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Insect Mol Biol. 2012 Jun;21(3):327-34. doi: 10.1111/j.1365-2583.2012.01136.x. Epub 2012 Mar 27.

Resistance to spiromesifen in Trialeurodes vaporariorum is associated with a single amino acid replacement in its target enzyme acetyl-coenzyme A carboxylase.

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  • 1Rothamsted Research, West Common, Harpenden, UK.


Spiromesifen is a novel insecticide and is classed as a tetronic acid derivative. It targets the insects' acetyl-coenzyme A carboxylase (ACCase) enzyme, causing a reduction in lipid biosynthesis. At the time of this publication, there are no reports of resistance to this class of insecticides in insects although resistance has been observed in several mite species. The greenhouse whitefly Trialeurodes vaporariorum (Westwood) is a serious pest of protected vegetable and ornamental crops in temperate regions of the world and spiromesifen is widely used in its control. Mortality rates of UK and European populations of T. vaporariorum to spiromesifen were calculated and up to 26-fold resistance was found. We therefore sought to examine the molecular mechanism underlying spiromesifen resistance in this important pest. Pre-treatment with piperonyl butoxide did not synergize spiromesifen, suggesting a target-site resistance mechanism. The full length ACCase gene was sequenced for a range of T. vaporariorum strains and a strong association was found between spiromesifen resistance and a glutamic acid substitution with lysine in position 645 (E645K) of this gene. A TaqMan allelic discrimination assay confirmed these findings. Although this resistance is not considered sufficient to compromise the field performance of spiromesifen, this association of E645K with resistance is the first report of a potential target site mechanism affecting an ACCase inhibitor in an arthropod species.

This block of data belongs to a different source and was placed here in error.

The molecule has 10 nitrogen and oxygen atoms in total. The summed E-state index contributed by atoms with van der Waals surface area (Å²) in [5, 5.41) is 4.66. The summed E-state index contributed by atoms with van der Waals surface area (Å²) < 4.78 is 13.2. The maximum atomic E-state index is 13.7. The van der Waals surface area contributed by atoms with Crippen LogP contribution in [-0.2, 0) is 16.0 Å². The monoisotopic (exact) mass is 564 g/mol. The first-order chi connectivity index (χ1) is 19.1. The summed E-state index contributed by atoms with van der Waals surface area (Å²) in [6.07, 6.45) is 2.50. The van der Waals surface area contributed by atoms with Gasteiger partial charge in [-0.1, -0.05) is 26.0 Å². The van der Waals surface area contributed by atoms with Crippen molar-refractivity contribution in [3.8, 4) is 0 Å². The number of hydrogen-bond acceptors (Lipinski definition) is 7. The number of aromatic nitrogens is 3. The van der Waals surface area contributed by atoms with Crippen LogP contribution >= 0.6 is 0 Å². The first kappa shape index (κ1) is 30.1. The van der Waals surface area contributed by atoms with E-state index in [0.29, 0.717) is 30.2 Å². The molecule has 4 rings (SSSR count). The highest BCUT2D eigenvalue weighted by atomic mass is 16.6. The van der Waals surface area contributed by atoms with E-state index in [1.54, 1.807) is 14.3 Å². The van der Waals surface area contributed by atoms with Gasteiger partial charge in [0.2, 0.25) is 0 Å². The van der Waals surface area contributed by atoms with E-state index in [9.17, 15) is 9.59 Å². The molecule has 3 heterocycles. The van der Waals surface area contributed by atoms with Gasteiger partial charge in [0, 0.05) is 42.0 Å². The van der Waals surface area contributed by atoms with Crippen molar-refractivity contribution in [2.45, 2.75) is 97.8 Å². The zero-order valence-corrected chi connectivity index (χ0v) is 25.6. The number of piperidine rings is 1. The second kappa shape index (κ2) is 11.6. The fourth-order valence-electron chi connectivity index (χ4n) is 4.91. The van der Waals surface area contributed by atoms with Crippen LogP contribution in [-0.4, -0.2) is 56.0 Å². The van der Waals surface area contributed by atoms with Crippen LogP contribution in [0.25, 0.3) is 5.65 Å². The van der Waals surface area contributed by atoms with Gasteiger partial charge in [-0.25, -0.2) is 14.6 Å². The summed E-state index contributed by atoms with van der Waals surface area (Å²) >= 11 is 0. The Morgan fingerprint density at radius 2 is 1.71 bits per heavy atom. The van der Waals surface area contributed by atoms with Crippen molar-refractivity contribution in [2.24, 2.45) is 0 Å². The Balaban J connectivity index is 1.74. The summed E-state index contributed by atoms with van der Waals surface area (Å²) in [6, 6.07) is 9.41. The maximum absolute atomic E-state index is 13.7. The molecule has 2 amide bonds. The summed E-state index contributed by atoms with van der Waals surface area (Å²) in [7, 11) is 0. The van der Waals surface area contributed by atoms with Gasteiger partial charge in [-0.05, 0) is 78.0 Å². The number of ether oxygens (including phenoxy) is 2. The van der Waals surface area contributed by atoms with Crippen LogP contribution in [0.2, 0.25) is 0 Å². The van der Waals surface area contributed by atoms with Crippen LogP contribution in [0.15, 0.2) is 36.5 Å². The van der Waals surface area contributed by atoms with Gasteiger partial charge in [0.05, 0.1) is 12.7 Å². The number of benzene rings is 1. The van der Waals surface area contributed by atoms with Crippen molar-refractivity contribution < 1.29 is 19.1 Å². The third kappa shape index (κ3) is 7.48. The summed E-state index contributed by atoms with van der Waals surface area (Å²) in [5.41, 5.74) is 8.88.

© 2012 Rothamsted Research. Insect Molecular Biology © 2012 The Royal Entomological Society.

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